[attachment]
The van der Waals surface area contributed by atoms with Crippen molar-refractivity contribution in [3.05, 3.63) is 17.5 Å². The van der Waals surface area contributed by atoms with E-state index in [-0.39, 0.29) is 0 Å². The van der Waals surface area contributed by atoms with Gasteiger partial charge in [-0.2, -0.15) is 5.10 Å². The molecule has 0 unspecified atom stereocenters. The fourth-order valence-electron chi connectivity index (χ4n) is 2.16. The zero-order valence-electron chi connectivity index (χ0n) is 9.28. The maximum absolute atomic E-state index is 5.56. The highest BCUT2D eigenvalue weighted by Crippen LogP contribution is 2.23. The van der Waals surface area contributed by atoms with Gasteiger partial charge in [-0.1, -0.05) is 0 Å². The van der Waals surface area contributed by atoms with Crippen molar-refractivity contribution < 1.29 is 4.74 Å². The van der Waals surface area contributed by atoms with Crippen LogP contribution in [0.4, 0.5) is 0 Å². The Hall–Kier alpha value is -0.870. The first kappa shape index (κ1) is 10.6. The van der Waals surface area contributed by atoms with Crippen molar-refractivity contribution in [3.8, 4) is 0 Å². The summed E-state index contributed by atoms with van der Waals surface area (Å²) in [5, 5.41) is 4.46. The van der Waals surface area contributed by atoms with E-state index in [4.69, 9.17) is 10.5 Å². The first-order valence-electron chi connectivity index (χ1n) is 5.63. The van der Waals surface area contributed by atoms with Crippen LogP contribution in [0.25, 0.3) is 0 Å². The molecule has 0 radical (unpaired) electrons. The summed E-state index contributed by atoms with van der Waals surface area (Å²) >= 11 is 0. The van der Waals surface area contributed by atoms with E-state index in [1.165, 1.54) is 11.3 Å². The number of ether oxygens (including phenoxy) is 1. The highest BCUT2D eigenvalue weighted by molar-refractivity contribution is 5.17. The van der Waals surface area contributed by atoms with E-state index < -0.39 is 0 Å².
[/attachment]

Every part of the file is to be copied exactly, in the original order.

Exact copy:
The van der Waals surface area contributed by atoms with Crippen molar-refractivity contribution in [3.05, 3.63) is 17.5 Å². The van der Waals surface area contributed by atoms with E-state index in [-0.39, 0.29) is 0 Å². The van der Waals surface area contributed by atoms with Gasteiger partial charge in [-0.2, -0.15) is 5.10 Å². The molecule has 0 unspecified atom stereocenters. The fourth-order valence-electron chi connectivity index (χ4n) is 2.16. The zero-order valence-electron chi connectivity index (χ0n) is 9.28. The maximum absolute atomic E-state index is 5.56. The highest BCUT2D eigenvalue weighted by Crippen LogP contribution is 2.23. The van der Waals surface area contributed by atoms with Gasteiger partial charge in [-0.1, -0.05) is 0 Å². The van der Waals surface area contributed by atoms with Crippen molar-refractivity contribution < 1.29 is 4.74 Å². The van der Waals surface area contributed by atoms with Crippen LogP contribution in [0.4, 0.5) is 0 Å². The Hall–Kier alpha value is -0.870. The first kappa shape index (κ1) is 10.6. The van der Waals surface area contributed by atoms with Crippen molar-refractivity contribution in [3.8, 4) is 0 Å². The summed E-state index contributed by atoms with van der Waals surface area (Å²) in [5, 5.41) is 4.46. The van der Waals surface area contributed by atoms with E-state index in [4.69, 9.17) is 10.5 Å². The first-order valence-electron chi connectivity index (χ1n) is 5.63. The van der Waals surface area contributed by atoms with Crippen LogP contribution in [0.25, 0.3) is 0 Å². The molecule has 0 radical (unpaired) electrons. The summed E-state index contributed by atoms with van der Waals surface area (Å²) >= 11 is 0. The van der Waals surface area contributed by atoms with E-state index in [1.165, 1.54) is 11.3 Å². The number of ether oxygens (including phenoxy) is 1. The highest BCUT2D eigenvalue weighted by molar-refractivity contribution is 5.17. The van der Waals surface area contributed by atoms with E-state index < -0.39 is 0 Å².